Article - Coping better with health problems after a visit to the family physician


Good patient experience is recognized as an important component of a strong primary care system. Among the dimensions related to experience in family medicine, the ability to cope better with health problems is considered to be a measure of the quality of a consultation with a family physician (FP). The objective is to identify factors related to patients, physicians and practice, associated with patients’ ability to cope better with their health problems after a family medicine consultation.


The data stemmed from the Swiss part of the Quality and Costs of Primary Care (QUALICOPC) study, an international cross sectional survey aiming to compare quality, cost and equity in primary care. In Switzerland, a random sample of 199 FPs and 1791 patients participated. The negative answer to the question: “After this visit, I feel I can cope better with my health problems” was modeled using multilevel logistic regressions.


Difficulty to cope better with health problems was positively associated with the following: younger age (OR: 1.58, 95% CI [1.03–2.41]), cultural aspects related to the Swiss area of language (French speaking people declared higher inability than German and Italian ones), presence of chronic disease (OR: 1.54 95% CI [1.00–2.39]). Conversely an intermediate number (1–4) of visits during the last 6 months (OR: 0.37 95% CI [0.23–0.62]) and the satisfaction with the physician (OR: 0.18 95% CI [0.08–0.44]) are negative predictors of the patient inability to cope better with his health problems. A self-reported effort-reward imbalance at work (OR: 0.64 95% CI [0.41–1.00]) was the only predictive FP characteristic (negatively associated).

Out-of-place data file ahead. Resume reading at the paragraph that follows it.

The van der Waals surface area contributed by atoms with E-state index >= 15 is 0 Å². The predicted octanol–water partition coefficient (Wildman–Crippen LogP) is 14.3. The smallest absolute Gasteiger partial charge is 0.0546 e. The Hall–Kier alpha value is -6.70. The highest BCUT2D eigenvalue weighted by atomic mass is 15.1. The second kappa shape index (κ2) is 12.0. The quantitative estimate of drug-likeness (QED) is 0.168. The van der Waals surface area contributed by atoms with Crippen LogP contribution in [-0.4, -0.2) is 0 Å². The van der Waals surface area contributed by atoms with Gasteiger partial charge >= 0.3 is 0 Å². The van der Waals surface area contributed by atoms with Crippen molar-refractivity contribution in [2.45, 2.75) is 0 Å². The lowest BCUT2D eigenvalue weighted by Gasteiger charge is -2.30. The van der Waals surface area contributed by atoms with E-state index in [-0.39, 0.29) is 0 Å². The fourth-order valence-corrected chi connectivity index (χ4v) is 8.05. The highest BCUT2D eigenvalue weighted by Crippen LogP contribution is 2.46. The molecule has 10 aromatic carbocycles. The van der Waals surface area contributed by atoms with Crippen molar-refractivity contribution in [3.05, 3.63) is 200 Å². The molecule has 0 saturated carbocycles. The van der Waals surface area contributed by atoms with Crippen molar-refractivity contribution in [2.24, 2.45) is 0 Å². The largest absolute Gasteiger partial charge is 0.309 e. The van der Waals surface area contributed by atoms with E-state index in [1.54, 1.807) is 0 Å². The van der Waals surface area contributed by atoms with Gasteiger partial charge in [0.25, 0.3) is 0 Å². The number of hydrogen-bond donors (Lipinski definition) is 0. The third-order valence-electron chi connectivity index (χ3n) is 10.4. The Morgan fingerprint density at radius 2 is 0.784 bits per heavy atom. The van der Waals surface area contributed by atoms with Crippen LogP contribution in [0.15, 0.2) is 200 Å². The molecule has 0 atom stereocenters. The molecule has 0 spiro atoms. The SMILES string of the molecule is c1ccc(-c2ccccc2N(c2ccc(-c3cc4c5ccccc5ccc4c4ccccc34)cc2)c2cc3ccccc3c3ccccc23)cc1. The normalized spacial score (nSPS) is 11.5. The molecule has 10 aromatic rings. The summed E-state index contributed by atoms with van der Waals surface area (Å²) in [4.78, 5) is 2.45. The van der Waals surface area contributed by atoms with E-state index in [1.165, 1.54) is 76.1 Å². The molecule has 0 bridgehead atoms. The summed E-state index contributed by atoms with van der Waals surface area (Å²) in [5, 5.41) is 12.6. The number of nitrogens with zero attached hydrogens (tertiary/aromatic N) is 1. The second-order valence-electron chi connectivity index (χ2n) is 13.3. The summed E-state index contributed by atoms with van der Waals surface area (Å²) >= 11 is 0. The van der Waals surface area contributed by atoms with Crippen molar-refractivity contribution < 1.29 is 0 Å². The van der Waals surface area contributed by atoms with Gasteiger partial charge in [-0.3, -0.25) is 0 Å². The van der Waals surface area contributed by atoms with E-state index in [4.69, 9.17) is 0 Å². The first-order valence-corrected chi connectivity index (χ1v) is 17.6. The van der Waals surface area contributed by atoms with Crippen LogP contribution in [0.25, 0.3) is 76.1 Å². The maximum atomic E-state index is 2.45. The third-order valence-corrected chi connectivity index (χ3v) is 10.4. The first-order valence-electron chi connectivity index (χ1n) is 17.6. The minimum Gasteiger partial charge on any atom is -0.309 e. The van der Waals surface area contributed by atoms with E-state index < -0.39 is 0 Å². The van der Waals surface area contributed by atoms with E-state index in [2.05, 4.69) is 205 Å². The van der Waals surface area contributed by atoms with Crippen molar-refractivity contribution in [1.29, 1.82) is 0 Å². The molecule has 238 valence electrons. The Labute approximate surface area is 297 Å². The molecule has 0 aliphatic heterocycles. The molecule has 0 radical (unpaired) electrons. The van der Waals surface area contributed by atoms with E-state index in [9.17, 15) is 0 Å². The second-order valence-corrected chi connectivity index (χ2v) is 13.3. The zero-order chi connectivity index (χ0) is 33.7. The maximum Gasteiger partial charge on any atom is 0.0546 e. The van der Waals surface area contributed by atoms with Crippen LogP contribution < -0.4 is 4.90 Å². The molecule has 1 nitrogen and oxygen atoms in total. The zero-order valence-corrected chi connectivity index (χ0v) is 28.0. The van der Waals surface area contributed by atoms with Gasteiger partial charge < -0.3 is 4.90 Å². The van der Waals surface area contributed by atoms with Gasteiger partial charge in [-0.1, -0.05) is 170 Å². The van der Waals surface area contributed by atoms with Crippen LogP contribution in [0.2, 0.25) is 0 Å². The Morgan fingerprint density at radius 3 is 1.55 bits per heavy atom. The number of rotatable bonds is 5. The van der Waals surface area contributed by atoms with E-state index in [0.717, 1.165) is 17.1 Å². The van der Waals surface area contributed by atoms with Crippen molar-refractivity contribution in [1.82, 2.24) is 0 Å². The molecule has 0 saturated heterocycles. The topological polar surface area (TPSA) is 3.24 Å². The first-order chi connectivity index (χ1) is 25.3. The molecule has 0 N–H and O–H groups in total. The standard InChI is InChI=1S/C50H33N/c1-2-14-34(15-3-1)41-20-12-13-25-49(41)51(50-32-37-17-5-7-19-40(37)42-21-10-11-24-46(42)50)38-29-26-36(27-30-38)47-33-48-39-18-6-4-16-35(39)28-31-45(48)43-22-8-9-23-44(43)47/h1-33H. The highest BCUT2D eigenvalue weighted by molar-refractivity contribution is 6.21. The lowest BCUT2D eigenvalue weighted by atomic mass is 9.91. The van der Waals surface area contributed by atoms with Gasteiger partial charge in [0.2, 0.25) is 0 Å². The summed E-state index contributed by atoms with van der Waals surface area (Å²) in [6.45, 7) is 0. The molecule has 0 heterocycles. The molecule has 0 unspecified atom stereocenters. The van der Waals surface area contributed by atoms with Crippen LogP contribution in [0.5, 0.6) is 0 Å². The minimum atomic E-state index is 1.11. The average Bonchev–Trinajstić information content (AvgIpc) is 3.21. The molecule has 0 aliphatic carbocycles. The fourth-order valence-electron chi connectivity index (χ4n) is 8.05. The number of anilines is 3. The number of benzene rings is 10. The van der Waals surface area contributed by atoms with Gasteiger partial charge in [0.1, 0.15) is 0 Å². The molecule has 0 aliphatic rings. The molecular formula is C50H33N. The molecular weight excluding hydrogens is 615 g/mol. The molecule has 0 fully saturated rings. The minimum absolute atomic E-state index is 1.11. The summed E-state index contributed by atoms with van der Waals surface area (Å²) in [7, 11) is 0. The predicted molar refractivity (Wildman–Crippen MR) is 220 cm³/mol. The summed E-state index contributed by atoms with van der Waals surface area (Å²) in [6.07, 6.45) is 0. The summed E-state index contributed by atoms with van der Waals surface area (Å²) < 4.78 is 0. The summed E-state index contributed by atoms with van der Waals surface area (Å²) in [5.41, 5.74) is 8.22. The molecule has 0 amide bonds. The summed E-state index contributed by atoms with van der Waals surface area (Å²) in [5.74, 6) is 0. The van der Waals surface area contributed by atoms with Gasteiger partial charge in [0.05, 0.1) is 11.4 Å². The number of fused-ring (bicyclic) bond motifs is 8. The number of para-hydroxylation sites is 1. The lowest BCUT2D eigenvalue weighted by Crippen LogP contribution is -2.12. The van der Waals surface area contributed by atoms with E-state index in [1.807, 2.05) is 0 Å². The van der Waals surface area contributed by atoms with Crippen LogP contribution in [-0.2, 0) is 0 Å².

Although the design of the study does not allow causal inference, this study showed that the predictors of patient difficulties to cope better with health problem are mainly centered on the patients’ characteristics. The patient-physician relationship both in terms of quality and frequency of visits is probably also important. Organizational practice characteristics do not seem to play a major role but stress at work among physicians should be further investigated.